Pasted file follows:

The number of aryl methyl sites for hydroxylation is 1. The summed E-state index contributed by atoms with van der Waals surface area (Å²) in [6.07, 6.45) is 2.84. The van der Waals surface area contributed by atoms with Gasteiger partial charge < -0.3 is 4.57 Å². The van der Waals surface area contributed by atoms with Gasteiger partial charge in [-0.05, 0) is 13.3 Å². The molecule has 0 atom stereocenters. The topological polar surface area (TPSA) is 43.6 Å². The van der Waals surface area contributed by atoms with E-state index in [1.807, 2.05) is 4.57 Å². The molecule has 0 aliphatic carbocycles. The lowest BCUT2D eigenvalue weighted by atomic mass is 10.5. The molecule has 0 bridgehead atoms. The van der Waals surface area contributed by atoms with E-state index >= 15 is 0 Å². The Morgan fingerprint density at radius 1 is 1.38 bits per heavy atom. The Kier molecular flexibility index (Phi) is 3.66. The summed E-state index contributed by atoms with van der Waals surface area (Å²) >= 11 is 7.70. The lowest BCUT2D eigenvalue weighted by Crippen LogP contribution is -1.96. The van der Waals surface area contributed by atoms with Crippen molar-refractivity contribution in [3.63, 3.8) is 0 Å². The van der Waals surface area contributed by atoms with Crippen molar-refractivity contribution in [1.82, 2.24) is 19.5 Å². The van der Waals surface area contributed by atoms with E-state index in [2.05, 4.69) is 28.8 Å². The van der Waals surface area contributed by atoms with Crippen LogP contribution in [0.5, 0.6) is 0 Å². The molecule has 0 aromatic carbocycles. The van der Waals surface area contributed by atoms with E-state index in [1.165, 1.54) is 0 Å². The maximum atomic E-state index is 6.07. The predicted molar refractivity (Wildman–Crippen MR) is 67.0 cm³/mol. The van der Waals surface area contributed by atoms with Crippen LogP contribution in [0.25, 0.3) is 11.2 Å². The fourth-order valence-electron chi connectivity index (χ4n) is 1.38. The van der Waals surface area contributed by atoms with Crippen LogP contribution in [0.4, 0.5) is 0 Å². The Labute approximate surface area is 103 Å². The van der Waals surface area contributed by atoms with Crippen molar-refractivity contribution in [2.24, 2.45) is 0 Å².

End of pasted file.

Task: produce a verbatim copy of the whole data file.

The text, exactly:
The number of aryl methyl sites for hydroxylation is 1. The summed E-state index contributed by atoms with van der Waals surface area (Å²) in [6.07, 6.45) is 2.84. The van der Waals surface area contributed by atoms with Gasteiger partial charge < -0.3 is 4.57 Å². The van der Waals surface area contributed by atoms with Gasteiger partial charge in [-0.05, 0) is 13.3 Å². The molecule has 0 atom stereocenters. The topological polar surface area (TPSA) is 43.6 Å². The van der Waals surface area contributed by atoms with E-state index in [1.807, 2.05) is 4.57 Å². The molecule has 0 aliphatic carbocycles. The lowest BCUT2D eigenvalue weighted by atomic mass is 10.5. The molecule has 0 bridgehead atoms. The van der Waals surface area contributed by atoms with E-state index >= 15 is 0 Å². The Morgan fingerprint density at radius 1 is 1.38 bits per heavy atom. The Kier molecular flexibility index (Phi) is 3.66. The summed E-state index contributed by atoms with van der Waals surface area (Å²) >= 11 is 7.70. The lowest BCUT2D eigenvalue weighted by Crippen LogP contribution is -1.96. The van der Waals surface area contributed by atoms with Crippen molar-refractivity contribution in [3.63, 3.8) is 0 Å². The van der Waals surface area contributed by atoms with Crippen molar-refractivity contribution in [1.82, 2.24) is 19.5 Å². The van der Waals surface area contributed by atoms with E-state index in [2.05, 4.69) is 28.8 Å². The van der Waals surface area contributed by atoms with Crippen LogP contribution in [0.5, 0.6) is 0 Å². The molecule has 0 aromatic carbocycles. The van der Waals surface area contributed by atoms with E-state index in [1.165, 1.54) is 0 Å². The maximum atomic E-state index is 6.07. The predicted molar refractivity (Wildman–Crippen MR) is 67.0 cm³/mol. The van der Waals surface area contributed by atoms with Crippen LogP contribution in [0.25, 0.3) is 11.2 Å². The fourth-order valence-electron chi connectivity index (χ4n) is 1.38. The van der Waals surface area contributed by atoms with Crippen LogP contribution in [0.4, 0.5) is 0 Å². The Labute approximate surface area is 103 Å². The van der Waals surface area contributed by atoms with Crippen molar-refractivity contribution in [2.24, 2.45) is 0 Å².